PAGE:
Novel idea is magic tale

A new book set on Tyneside has alcohol and lust at its core. Alastair Gilmour meets its author

When a book is described as “a sexy, transgressive and very promising debut novel” it should spark interest in the casual reader. When you’re told that the principal characters have a taste for alcohol, you’re tempted to give it a go. Then when you find that it’s set in Newcastle and the main character’s favourite bar is the Bacchus, you’re right in there.

Bad Magic is a suspense thriller written by Newcastle-based author AM Stirling. Set in the art world against the backdrop of post-industrial Tyneside, where gleaming office blocks and hotels arise from the ashes of former industrial sites, the novel explores a number of themes that include sexual obsession, suspicions of murder, and masculinity.

Its main character, Richard Waverley, is a Newcastle art gallery owner who isn’t making much money. Actually, he’s losing money and is being nagged by artists who haven’t been paid for sales and haunted by general unpaid bills, plus he’s getting involved with an unscrupulous property developer. He is constantly asking his grandmother to fund his lifestyle, using his “puppy dog face” to sweet talk her into reaching for her chequebook.

AM Stirling is the pen-name of Mike Golding, an “adopted Geordie”, former a freelance photographer, an artist with several national and international exhibitions to his name, and an academic. After harbouring an ambition to write fiction for far too long, he completed an MA in creative writing at Newcastle University in 2012.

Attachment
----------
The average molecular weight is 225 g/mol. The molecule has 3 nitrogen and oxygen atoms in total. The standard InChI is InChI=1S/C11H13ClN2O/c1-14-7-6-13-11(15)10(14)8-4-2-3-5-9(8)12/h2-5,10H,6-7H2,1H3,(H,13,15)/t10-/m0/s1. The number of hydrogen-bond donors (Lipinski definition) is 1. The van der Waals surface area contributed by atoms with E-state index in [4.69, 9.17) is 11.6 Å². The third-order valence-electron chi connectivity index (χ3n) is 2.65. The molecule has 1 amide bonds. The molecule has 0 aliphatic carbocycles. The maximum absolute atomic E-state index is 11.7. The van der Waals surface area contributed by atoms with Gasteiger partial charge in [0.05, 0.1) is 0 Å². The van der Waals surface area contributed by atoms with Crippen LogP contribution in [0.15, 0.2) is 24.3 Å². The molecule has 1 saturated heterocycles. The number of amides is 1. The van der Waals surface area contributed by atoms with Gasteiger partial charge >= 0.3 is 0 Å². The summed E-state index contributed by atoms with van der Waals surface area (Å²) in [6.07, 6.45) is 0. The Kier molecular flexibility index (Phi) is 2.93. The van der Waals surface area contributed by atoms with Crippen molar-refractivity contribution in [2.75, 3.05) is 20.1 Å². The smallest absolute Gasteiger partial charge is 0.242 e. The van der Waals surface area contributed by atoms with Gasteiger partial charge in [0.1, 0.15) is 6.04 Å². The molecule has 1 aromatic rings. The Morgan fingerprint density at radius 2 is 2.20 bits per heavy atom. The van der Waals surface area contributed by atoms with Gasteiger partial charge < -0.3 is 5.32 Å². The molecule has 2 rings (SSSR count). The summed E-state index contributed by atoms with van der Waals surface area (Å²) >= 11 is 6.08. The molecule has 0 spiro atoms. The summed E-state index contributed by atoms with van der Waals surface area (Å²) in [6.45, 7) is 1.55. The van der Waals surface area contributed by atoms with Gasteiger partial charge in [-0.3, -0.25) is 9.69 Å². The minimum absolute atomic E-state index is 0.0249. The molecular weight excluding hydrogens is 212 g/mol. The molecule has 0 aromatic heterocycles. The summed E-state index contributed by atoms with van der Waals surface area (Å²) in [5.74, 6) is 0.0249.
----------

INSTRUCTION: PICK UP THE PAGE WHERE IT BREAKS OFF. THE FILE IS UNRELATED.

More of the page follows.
Bad Magic is his first published novel; it’s populated with readily identifiable characters who follow their own agendas involving the hapless Richard (who had been abused as a teenager by his older cousin Amanda). They tend to drink a lot – particularly gin and wine – and fight over an inheritance.

Mike says: “I’ve visualised the art gallery somewhere like Shakespeare Street in Newcastle. The Bacchus on neighbouring High Bridge is Richard’s local.”

Frustrated at not getting his book published, Mike eventually went down the self-publishing route through an Amazon scheme.

“It took two years to write and your attitude changes when you’re writing,” he says. “It’s quite a dark novel. I don’t know how many I’ll sell; it’s difficult to gauge what the response will be as at the moment it’s just a file on a computer.” (It’s now in recognisable book form.)

Using the pseudonym was not only a way for Mike to distance himself from his previous career and start something new but was also a method of researching his family history and keeping it alive.

He says: “RM Stirling is Alexander Marshall Stirling, one of my mother’s brothers. He was a miner in Auchinleck in East Ayrshire and fought with the Chindits in the Far East during the war. He’s buried in an unmarked grave.

“He was a hard drinker, on the verge of alcoholism. My mother was very fond of him; he was her favourite, but she hated his drinking. When she developed Alzheimer’s, she used to talk about him a lot. He once sent her a picture of himself in his football strip inscribed ‘All’s well in Auchinleck but still on the bottle’.”

Bad Magic is laced with fast-moving situations – many of them racy – and invariably punctuated with phrases such as “Catherine mixed him a gin and tonic”, “her drink in her hand”, “they agreed on a bottle of Chianti”, “they touched glasses”, which change the pace and allow the reader to catch up (and perhaps reach for a glass themselves).

It’s a compelling and enthralling tale of kissing ousins with the fact that it’s set on familiar territory giving it that extra edge – dark novel or not.

*Available as an eBook and a paperback, Bad Magic goes live on Amazon on October 1. A book launch will be held at the Lit & Phil in Newcastle on Thursday October 24 at 7.00 pm.